The other day I was talking to my Mridangam guru about how listening to good music or playing an instrument elevates the spirit, has a calming effect on the mind, and helps to focus better. It has such a multiplier effect.
My guru talked about an interesting concept called Nadopasana. He said, ‘music is intoxicating and that is why renowned artists, at their peak performances completely go into a trance, and are in a state of total bliss. He said, it creates the fertile environment for the seeds of bhakti, love, devotion and service, to sprout.
According to T. S. Parthasarathy, a musicologist and scholar, ‘The real aim of music has always been to attain self realization and through music practiced as Nadopasana, this is achieved much sooner. This accounts for the large number of saints, evolved souls and devotees among its best exponents and composers. In one of his kritis Tyagaraja calls it Sangita Upasana (worship through music). “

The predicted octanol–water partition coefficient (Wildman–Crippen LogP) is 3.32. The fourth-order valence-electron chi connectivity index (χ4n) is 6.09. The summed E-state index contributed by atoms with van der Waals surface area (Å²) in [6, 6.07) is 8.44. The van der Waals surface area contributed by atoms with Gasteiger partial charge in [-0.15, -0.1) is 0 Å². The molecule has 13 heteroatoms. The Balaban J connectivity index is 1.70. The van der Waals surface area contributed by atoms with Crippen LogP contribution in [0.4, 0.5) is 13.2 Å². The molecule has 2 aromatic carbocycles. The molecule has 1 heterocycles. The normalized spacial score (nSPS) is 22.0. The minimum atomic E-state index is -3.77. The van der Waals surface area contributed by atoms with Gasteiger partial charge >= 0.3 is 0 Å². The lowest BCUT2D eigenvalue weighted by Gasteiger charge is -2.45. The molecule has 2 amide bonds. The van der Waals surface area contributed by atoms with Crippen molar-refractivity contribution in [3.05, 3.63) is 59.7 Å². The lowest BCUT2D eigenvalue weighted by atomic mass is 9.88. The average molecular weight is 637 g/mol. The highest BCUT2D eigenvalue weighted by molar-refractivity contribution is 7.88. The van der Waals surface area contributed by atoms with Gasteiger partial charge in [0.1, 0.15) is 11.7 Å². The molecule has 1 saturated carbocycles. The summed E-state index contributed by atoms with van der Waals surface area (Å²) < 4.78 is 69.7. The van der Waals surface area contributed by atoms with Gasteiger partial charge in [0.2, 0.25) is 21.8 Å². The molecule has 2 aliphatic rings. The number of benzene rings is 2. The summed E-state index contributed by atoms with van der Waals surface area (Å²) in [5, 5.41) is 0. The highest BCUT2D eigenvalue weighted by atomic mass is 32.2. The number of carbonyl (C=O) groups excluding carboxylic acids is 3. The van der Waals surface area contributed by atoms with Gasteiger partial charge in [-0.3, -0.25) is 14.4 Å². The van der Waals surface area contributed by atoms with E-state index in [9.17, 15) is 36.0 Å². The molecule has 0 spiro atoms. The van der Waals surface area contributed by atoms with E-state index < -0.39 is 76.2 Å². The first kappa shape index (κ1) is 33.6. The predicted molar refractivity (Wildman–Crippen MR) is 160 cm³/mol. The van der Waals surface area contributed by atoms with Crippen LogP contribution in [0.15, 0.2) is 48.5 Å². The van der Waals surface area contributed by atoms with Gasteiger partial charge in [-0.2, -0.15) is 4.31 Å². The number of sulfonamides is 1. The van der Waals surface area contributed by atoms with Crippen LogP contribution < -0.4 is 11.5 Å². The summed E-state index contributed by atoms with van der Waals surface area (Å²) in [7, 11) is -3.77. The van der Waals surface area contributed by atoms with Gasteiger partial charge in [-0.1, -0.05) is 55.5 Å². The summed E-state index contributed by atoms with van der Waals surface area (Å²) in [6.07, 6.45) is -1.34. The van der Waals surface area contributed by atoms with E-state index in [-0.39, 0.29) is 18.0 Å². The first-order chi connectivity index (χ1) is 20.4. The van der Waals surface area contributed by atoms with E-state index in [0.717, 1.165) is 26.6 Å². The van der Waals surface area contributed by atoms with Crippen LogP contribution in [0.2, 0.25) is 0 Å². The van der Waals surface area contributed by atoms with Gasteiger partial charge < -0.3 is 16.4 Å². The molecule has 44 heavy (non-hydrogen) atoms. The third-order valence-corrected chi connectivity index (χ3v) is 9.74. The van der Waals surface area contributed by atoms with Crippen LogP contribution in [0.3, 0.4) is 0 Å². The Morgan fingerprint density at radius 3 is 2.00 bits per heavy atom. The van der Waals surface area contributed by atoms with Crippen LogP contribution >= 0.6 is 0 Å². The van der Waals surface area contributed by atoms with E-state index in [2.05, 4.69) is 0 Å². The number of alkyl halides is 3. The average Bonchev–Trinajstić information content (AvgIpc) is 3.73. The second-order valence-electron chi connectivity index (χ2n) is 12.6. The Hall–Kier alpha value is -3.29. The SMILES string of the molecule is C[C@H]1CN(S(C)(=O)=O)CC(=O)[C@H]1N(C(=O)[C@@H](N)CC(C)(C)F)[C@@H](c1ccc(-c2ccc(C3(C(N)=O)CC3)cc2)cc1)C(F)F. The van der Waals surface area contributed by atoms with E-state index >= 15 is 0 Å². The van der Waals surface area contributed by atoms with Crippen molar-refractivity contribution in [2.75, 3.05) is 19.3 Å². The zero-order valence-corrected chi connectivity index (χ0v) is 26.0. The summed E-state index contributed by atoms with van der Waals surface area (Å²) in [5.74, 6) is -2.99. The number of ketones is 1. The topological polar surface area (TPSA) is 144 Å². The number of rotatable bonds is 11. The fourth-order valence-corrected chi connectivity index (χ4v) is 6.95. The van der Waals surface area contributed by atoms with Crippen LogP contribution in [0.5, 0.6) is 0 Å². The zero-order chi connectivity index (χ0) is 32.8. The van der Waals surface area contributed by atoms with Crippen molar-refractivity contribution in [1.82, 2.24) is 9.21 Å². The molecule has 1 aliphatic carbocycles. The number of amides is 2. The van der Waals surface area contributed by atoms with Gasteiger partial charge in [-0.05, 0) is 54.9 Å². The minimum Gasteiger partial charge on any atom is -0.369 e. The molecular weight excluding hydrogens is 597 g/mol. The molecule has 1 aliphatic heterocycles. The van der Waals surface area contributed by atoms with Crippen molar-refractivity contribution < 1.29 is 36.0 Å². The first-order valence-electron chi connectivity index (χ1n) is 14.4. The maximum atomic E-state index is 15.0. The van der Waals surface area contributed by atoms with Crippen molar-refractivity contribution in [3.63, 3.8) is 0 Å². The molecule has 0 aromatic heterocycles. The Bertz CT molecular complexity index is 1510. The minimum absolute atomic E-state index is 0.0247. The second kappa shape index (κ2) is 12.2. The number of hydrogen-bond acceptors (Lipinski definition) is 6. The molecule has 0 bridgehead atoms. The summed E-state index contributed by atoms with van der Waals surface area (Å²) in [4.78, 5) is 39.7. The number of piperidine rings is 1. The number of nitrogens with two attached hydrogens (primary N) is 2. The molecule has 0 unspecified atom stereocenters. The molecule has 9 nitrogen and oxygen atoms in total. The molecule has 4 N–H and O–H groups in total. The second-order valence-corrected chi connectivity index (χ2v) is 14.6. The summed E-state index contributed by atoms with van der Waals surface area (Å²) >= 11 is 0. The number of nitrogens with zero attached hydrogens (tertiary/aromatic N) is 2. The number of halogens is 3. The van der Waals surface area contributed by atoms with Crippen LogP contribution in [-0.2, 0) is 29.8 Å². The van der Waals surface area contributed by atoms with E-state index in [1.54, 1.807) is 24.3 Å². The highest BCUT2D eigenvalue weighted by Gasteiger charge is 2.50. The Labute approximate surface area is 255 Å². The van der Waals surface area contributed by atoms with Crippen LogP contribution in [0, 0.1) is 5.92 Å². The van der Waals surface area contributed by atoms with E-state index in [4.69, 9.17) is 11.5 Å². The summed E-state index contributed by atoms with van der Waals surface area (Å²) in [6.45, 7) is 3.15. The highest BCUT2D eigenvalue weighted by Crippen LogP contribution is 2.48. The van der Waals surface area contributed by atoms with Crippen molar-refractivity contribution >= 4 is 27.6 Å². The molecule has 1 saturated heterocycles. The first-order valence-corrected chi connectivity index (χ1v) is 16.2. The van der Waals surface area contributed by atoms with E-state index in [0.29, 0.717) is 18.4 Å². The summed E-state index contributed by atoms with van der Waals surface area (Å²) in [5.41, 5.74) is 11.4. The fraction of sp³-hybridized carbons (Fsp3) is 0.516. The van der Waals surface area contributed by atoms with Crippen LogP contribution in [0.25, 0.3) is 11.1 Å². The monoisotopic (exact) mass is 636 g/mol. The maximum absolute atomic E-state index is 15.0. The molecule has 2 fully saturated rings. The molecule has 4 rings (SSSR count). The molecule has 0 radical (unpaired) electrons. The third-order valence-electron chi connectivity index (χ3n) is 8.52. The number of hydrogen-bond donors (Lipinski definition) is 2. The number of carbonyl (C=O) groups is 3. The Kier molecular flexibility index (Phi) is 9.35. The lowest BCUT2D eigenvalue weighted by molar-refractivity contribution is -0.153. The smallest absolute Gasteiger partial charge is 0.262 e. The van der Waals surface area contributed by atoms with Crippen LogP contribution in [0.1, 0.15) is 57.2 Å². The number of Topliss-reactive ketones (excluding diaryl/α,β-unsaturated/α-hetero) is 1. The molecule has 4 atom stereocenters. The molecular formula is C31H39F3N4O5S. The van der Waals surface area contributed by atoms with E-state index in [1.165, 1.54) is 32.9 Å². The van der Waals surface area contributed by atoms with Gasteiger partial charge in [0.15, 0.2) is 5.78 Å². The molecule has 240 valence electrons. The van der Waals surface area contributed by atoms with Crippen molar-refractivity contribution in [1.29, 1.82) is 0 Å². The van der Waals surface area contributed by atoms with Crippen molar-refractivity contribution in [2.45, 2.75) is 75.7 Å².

It is so fascinating to see the inter-connectedness of different aspects of life, that otherwise look so unrelated, i.e. Music (art) to Devotion to Bhakti to Love to Service to the Mind to Yoga to Self Realization…
As per Parthasarthy, “Hindu mythology says: The seven principal notes are associated with the cries of animals and birds, and are classified as follows:
Shadja (Sa), the cry of peacock; Rishaba (Ri), the sound made by the cow when calling her calf; Gandhara (Ga), the bleat of the goat; Madhyama (Ma), the cry of the heron and the tonic of nature; Panchama (Pa), the note of the Cuckoo or Kokila, the Indian nightingale; Dhaivata (Dha), the neighing of the horse; Nishada (Ni), the trumpeting of an elephant.”
Victor Hugo, a French poet French poet, novelist, and dramatist. He is considered as one of the most well-known French Romantic writers, he writes – ‘Music expresses that which cannot be said and on which it is impossible to be silent.’